Patrick Henry

  1. PLC Story
  2. PLC Practices
  3. Achievement Data
  4. Awards
  5. Resources

In 2013 Henry had a state rating of Priority Improvement for the second year in a row. Together, the principal and staff examined assessment data comparing Henry with other schools of similar demographics, particularly those with records of better student academic performance.  We agreed that we would focus our work on PLC dispositions and practices in order to improve the learning of all our students.

We then planned and adopted a whole school reading intervention program in which we used data to collaboratively track the reading growth of all students, and to provide targeted reading intervention to all students depending on their needs. 

We next involved all stakeholders in creating a new vision outlining what we wanted Henry to be known for in the future, followed by the collaborative development of a new mission and schoolwide performance goals to guide our work.

Though we maintained a Priority Improvement rating in 2014, we eliminated most ratings of “Does Not Meet” on our Colorado School Performance Framework.

We have taken three teams of five Henry leaders to summer PLC Institutes, thus providing key professional development in the culture and products that sustain effective PLC work.  We created a PLC Leadership Team which provides ongoing oversight for our work and ensures fidelity.  We created a new schedule which provides a 100-minute collaborative planning block once a week during the school day, in addition to the daily collaborative plan time all teachers share. To ensure this extended collaborative time, we created "Special Specials" classes in which our library staff provides additional instruction on keyboarding and computer-based math instruction, and our counselor and Teaching and Learning Coach hold "Crew Meetings" at each grade level.  Crew lessons focus on student culture with activities around such topics as kindness, teamwork and goal setting.  Specials Specials classes run back to back with our regular Specials classes.Our PLC teams, made up of grade level teachers, the interventionist(s) assigned to those grades and SPED and ESL teachers (they join the grade level at which large groups of students with SPED and ESL needs are clustered), maintain a notebook containing shared norms, meeting agendas/minutes,  team goals, essential standards charts, common formative assessments and CFA calendars (pacing guides), data analysis protocols and intervention plans.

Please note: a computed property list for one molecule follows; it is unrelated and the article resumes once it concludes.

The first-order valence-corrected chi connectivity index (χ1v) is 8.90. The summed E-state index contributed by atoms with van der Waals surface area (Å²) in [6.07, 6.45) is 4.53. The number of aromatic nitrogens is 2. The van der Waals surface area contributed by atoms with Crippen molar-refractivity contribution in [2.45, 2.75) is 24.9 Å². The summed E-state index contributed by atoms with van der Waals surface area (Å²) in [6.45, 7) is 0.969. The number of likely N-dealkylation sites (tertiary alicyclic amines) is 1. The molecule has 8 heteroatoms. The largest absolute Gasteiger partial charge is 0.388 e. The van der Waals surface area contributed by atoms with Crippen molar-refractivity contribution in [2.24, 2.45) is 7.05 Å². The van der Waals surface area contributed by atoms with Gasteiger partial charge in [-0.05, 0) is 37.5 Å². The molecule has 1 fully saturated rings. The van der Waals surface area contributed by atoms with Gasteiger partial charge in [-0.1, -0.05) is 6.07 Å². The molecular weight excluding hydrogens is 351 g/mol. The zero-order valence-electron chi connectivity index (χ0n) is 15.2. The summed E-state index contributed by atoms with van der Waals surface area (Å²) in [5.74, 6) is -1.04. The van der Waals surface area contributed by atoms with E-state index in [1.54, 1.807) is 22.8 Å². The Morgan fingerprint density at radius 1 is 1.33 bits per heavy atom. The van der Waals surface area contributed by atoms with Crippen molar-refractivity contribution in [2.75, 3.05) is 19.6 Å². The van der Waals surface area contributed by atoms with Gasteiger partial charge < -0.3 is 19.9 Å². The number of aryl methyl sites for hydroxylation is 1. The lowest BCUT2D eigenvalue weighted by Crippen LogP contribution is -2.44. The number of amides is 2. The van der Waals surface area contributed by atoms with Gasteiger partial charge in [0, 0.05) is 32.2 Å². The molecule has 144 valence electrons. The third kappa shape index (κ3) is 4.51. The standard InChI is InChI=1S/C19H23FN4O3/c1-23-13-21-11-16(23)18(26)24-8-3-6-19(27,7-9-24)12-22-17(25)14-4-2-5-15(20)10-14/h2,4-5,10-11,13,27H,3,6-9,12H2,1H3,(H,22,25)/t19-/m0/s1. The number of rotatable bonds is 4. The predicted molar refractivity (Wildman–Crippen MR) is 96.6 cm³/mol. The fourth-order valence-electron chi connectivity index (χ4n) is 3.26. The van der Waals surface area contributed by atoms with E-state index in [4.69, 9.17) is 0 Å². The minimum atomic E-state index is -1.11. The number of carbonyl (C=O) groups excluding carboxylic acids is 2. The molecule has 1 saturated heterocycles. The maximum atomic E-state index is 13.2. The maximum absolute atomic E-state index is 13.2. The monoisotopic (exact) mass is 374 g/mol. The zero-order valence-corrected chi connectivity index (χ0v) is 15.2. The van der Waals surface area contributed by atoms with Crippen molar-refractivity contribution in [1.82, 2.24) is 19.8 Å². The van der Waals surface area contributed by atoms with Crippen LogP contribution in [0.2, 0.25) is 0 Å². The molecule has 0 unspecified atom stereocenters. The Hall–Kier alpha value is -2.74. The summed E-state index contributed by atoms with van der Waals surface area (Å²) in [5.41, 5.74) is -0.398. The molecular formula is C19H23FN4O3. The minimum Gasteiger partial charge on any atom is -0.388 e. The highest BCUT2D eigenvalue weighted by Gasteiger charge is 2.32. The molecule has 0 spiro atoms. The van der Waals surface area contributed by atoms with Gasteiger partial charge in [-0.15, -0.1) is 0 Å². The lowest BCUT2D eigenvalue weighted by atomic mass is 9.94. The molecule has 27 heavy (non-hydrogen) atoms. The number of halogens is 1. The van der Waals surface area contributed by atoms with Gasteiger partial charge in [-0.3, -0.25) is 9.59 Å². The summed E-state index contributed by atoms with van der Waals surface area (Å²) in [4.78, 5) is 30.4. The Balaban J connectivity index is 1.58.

No state test was administered in Colorado in 2015.  By that time we were in year 4 as a Priority Improvement school on the state’s 5-year “watch clock.”  In 2016, our SPF rating moved to Performance, with a score more than 20 points above the cutoff for the Improvement category.  In 2017 that SPF score grew an additional 8 points, maintaining the rating of Performance and achieving the second highest SPF score in the district.

prepared by Brian Casebeer, principal

1. Monitoring student learning on a timely basis.

For our school-wide reading intervention groups: Oral reading fluency and comprehension are checked weekly, biweekly and monthly depending on students' needs using the Dibels progress monitoring system.  Teachers also assess student progress weekly in each of the reading intervention classes according to the skills being taught.

Grade level ELA and math standards: Each grade level creates common formative assessments for the priortized standards being taught in ELA and math.  In math, these common formative assessments are given about every four days.  These assessments are quick checks given throughout the unit with a broader, multi-standard CFA given at the end of the unit.  If students do not perform at 80% mastery or better, interventions are created according to the data analyzed by the teaching teams.  Interventions are administered for the next two or three days as needed, and then students are retested.

In ELA, common formative assessments are given about every two weeks.  As in math, interventions are created according to the data analysis from each CFA and occur during no-new-instruction days following the test.  Whole group instruction is also guided by the data on these CFAs.  Quick checks are given by the teachers during small group reading rotations and whole group work.